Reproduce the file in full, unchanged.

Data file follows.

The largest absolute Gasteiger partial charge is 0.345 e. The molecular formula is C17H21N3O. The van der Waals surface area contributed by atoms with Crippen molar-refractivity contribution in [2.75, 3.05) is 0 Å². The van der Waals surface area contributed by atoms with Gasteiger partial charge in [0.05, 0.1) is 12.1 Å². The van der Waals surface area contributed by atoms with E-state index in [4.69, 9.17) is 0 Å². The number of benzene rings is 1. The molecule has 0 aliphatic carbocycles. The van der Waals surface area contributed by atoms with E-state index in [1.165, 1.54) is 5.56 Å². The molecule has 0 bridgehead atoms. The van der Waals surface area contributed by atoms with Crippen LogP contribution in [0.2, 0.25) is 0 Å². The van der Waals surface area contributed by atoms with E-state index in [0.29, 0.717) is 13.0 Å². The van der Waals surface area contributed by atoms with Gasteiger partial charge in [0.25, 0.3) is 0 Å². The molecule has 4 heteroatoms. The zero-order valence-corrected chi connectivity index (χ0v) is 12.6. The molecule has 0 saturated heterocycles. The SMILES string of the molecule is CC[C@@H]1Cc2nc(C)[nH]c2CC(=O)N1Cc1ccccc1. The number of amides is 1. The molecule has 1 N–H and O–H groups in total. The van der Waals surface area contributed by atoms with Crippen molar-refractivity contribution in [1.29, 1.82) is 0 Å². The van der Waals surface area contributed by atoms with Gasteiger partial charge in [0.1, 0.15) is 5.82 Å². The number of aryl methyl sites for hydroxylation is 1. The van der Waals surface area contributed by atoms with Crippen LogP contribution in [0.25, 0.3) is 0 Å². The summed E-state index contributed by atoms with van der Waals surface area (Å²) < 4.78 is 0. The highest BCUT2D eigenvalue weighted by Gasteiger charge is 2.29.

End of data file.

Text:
The largest absolute Gasteiger partial charge is 0.345 e. The molecular formula is C17H21N3O. The van der Waals surface area contributed by atoms with Crippen molar-refractivity contribution in [2.75, 3.05) is 0 Å². The van der Waals surface area contributed by atoms with Gasteiger partial charge in [0.05, 0.1) is 12.1 Å². The van der Waals surface area contributed by atoms with E-state index in [4.69, 9.17) is 0 Å². The number of benzene rings is 1. The molecule has 0 aliphatic carbocycles. The van der Waals surface area contributed by atoms with E-state index in [1.165, 1.54) is 5.56 Å². The molecule has 0 bridgehead atoms. The van der Waals surface area contributed by atoms with Crippen LogP contribution in [0.2, 0.25) is 0 Å². The van der Waals surface area contributed by atoms with E-state index in [0.29, 0.717) is 13.0 Å². The van der Waals surface area contributed by atoms with Gasteiger partial charge in [0.25, 0.3) is 0 Å². The molecule has 4 heteroatoms. The zero-order valence-corrected chi connectivity index (χ0v) is 12.6. The molecule has 0 saturated heterocycles. The SMILES string of the molecule is CC[C@@H]1Cc2nc(C)[nH]c2CC(=O)N1Cc1ccccc1. The number of amides is 1. The molecule has 1 N–H and O–H groups in total. The van der Waals surface area contributed by atoms with Crippen molar-refractivity contribution in [1.29, 1.82) is 0 Å². The van der Waals surface area contributed by atoms with Gasteiger partial charge in [0.1, 0.15) is 5.82 Å². The number of aryl methyl sites for hydroxylation is 1. The van der Waals surface area contributed by atoms with Crippen LogP contribution in [0.25, 0.3) is 0 Å². The summed E-state index contributed by atoms with van der Waals surface area (Å²) < 4.78 is 0. The highest BCUT2D eigenvalue weighted by Gasteiger charge is 2.29.